He was a junior varsity quarterback waiting for the day he'd be handed the keys to the offense at fabled Permian High in Odessa, Texas. Everyone in town knew Roy Williams. At 12, he'd run wild from the tailback position, leading his little Bengals to Odessa's Pop Warner championship. His older brother, Lloyd Hill, had been a standout receiver on Permian's 1989 state championship team. Soon it would be Roy's turn to star at the high school, and he'd be running the whole show. Until the plan changed, that is, four games into his sophomore season, in 1997. Seeking more offense, the Permian coaches elevated Roy to the varsity and moved him to wide receiver.
Footballs came his way on Friday nights, and the field opened up in front of him like a vast meadow. Defenders grasped at his feet and came up with air. "It seemed like every time I touched the ball I could make a big play," says Williams. "They throw it to me, all I have to do is make one guy miss and then go the rest of the way untouched. Pretty easy, every time. I could be the big man on campus out there."
He still is, except the campus is bigger now. Williams is a senior at Texas, a sculpted 6'3�", 215-pounder with Velcro mitts. He's the prime weapon for the 3-1 Long-horns, who routed Tulane 63-18 last Saturday and are looking to knock off Kansas State this weekend at Memorial Stadium in Austin, and then steam into Dallas on Oct. 11 and end their infuriating three-game losing streak to top-ranked Oklahoma. "He is a receiver who has constantly changed the direction of games," says Texas coach Mack Brown. "He takes over from out there."
Williams isn't alone. The receiver as every-play threat is the hallmark of college football as it is played in 2003. The game is dominated by Generation Wideout, breathtaking athletes who in another era might have been running backs or linebackers but who have embraced the trend and run with it, much as they do in a broken field after a catch. "I've done high school football camps all across the country," says Arizona wide receivers coach Mose Rison, a former NFL assistant. "Everybody wants to play wide receiver. If they can't play quarterback—the real glamour position—they want to go out and catch the football."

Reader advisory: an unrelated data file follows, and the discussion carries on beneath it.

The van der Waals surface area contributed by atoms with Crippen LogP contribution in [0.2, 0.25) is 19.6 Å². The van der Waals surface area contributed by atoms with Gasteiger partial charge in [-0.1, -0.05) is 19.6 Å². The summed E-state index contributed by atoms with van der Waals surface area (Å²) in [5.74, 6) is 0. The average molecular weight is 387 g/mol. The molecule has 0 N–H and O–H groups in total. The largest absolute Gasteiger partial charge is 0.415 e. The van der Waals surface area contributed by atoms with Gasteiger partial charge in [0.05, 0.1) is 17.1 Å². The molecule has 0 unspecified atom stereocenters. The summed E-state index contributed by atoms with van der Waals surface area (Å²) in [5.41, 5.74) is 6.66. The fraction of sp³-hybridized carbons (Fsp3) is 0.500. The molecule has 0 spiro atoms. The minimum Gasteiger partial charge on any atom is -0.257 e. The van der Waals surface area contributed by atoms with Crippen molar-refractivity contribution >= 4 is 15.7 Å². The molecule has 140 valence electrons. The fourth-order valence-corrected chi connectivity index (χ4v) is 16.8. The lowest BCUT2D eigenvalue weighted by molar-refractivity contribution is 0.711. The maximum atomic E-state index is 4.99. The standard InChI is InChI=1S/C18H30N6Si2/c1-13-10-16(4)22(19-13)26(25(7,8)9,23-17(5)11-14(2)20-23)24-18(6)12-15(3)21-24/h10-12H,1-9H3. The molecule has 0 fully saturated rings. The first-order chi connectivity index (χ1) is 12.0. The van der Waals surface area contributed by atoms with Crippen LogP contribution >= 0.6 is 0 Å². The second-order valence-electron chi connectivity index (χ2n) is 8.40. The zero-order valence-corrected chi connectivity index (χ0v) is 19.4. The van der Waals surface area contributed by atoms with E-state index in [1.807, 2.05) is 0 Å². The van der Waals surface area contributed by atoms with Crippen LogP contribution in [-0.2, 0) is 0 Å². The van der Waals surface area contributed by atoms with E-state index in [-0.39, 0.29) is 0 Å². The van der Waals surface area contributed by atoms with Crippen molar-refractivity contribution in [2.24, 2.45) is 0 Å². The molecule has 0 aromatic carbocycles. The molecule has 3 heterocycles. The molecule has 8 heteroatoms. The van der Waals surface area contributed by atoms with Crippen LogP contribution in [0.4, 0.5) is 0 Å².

Through the '70s and '80s, college football was dominated by running backs. All but one of the Heismans awarded from 1973 to '85 went to backs. That changed—slowly at first but more recently with the speed of a broadband MP3 download. In the 17 years since Bo Jackson won the '85 Heisman, the sport has moved from the ground to the air, and only five running backs have taken home the statue. The new stars are players like Williams—guys who combine a small forward's body with a shortstop's athleticism and a linebacker's attitude. How they came to be the go-to guys on the best teams is a story of football evolution.
In 1975, when Oklahoma's wishbone ruled college football, teams averaged an alltime high of 51.9 rushing plays per game and only 18.4 passes. Defenses played soft pass coverages, and says John Robinson, who coached USC at the time and is now at UNLV, "receivers were often medium-speed kids who could just catch the ball." In response coaches began moving their best players to defense and designing their schemes to stop the run. When Jimmy Johnson arrived at Miami, in 1984, he upped the ante, making his defense the fastest and most aggressive in the country by turning linebackers into superfast linemen and defensive backs into quick, punishing linebackers. Defensive innovators such as Bob Stoops at Kansas State (1989-95) and then Florida (1996-98) committed to the press defense, putting as many as nine defenders in the box to stop the run. "We made a decision to take away the run, pressure the passer and put our best athletes outside," said Stoops early in his Oklahoma tenure. Every national champion from 1990 to 2002 followed the run-stopping recipe.